Panel uniformity was spot on in terms of brightness, with minimal variance across the screen. It was a tiny bit dimmer on the left side, though. The latter is impossible to distinguish with the naked eye so is not something you need worry about.

Motion fidelity is superb for a 144Hz IPS display, with minimal ghosting or smearing noticeable when the Response Time setting is set to Fast. There’s no apparent deterioration when you knock the response time down to Normal, however some inverse ghosting does manifest in the Fastest setting. Adjusting the response time has no impact on brightness.

I also think LG deserves credit for not loading the LG UltraGear 32GR93U with too many spurious motion-improving tools. It has simply designed a quality panel and fitted it with a response time adjuster that actually works. 

While I’m on the subject, LG claims the UltraGear 32GR93U has a G2G response time of 1ms which, given the perceived quality of the motion handling, I won’t accuse them of fibbing about. There’s also certified support for Nvidia G-Sync and AMD FreeSync Premium , with an option to swap between the basic and wide frequency range of Adaptive Sync/VRR should you experience any screen tearing.

The 32GR93U carries a VESA DisplayHDR 400 stamp of approval, but HDR performance is obviously somewhat limited without some form of full-array local dimming. The panel just can’t render the sort of extreme contrast that HDR requires. That said, LG has paid enough attention to Windows HDR tuning so that you can leave your PC in HDR mode permanently without having to suffer from an overbright desktop.

Interestingly, several of the gaming modes (Gamer 1, Gamer2, FPS, RTS and Vivid) still work in HDR mode. It’s more often the case that such features are completely locked out in HDR.

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LG UltraGear 32GR93U review: Are there any other features I should know about?

There are no speakers inside the UltraGear 32GR93U, which won’t be a problem for most gamers. The 3.5mm audio jack does, however, support DTS Headphone :X surround-sound, which can be helpful in determining the direction of attack in-game.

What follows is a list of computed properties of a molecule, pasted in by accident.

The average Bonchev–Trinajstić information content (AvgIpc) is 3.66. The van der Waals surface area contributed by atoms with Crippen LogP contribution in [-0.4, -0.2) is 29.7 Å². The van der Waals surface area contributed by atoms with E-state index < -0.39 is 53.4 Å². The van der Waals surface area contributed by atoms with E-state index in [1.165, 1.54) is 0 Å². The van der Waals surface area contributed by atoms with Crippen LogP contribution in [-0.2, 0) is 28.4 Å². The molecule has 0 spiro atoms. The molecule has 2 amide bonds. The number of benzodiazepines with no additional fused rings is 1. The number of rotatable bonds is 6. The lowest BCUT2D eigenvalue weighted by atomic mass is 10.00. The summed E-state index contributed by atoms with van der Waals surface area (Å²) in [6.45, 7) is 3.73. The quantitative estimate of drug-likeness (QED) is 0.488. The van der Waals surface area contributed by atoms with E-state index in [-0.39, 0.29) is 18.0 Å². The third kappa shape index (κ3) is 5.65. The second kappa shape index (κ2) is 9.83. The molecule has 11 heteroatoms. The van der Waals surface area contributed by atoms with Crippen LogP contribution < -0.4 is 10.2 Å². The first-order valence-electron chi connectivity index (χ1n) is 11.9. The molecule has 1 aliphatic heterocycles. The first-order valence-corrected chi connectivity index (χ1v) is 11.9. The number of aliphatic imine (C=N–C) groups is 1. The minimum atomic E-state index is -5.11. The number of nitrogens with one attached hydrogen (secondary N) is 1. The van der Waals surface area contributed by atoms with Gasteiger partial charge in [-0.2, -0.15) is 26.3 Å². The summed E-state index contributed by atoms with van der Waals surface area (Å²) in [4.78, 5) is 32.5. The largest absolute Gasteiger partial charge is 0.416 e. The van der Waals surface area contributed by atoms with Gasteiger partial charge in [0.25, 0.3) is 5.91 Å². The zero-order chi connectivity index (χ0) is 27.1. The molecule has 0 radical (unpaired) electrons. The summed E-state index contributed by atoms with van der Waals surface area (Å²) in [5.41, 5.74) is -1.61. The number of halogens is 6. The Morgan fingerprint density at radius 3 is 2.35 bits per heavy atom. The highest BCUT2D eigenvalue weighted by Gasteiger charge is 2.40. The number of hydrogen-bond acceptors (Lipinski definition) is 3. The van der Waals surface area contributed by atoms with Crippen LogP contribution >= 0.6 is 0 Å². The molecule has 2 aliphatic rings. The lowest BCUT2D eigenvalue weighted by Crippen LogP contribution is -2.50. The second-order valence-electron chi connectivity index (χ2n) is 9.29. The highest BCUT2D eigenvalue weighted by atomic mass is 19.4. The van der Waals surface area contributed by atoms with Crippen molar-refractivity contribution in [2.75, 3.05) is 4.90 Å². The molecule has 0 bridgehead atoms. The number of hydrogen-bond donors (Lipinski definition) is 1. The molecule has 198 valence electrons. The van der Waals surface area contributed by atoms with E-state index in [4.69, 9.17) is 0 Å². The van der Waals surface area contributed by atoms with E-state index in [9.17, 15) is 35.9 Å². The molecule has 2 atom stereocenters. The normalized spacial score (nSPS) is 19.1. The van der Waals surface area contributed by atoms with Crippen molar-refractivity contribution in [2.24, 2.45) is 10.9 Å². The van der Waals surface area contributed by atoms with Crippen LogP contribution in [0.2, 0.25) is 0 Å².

The monitor’s user interface is a simple and intuitive affair that operates via the small joystick that protrudes from the bottom of the cabinet in the centre. The only issue I had with the design was that to access the joystick easily, I needed to shove my keyboard out of the way. You can download an LG display management Windows app, but you can’t use that while you’re playing a game.

On the rear of the UltraGear 32GR93U, you’ll find LG’s Hexagon Lighting system, which consists of two angled LED strips on each side of the cabinet. Unlike similar systems, the lights are bright enough to be visible in environments other than near-dark but there’s no option to have a light show run in sympathy with the screen, so you’re stuck with a choice of four fixed colours, or a colour cycle.

Lastly, multiple crosshair overlays , a frame rate counter, a black stabiliser and something LG calls Dynamic Action Sync – which reduces the input lag of attached peripherals – round out the gamer-specific features.

LG UltraGear 32GR93U review: Should I buy it?

The new LG only has one small drawback, which is its basic handling of HDR, but if you want high-standard HDR, you need either a Mini LED or OLED display and for that you will need to spend considerably more than the £580 the LG wants for the UltraGear 32GR93U.

As it stands, the UltraGear 32GR93U is a very impressive performer, thanks to its bright, sharp and colourful screen with very impressive motion-handling abilities. For the money I don’t think you can do much better.

LG UltraGear 32GR93U – Specifications
Panel size32in
Panel resolution3,840 x 2,160
Panel refresh rate144Hz
Panel response time1ms (GtG)
Panel typeIPS
Adaptive Sync SupportAMD FreeSync Premium / G-Sync compatible
HDR SupportVESA DisplayHDR400
PortsHDMI 2.1 x 2, DisplayPort 1.4 x 1, USB-B upstream x 1, USB-A 3.2 Gen 1 x 2, 3.5mm audio
Other featuresHexagon RGB lighting
Stand ergonomics0° swivel, 90° clockwise pivot, -5/+15° tilt, 110mm height adjustment
Dimensions (with stand)714 x 501 x 278mm
Weight (with stand)8.3kg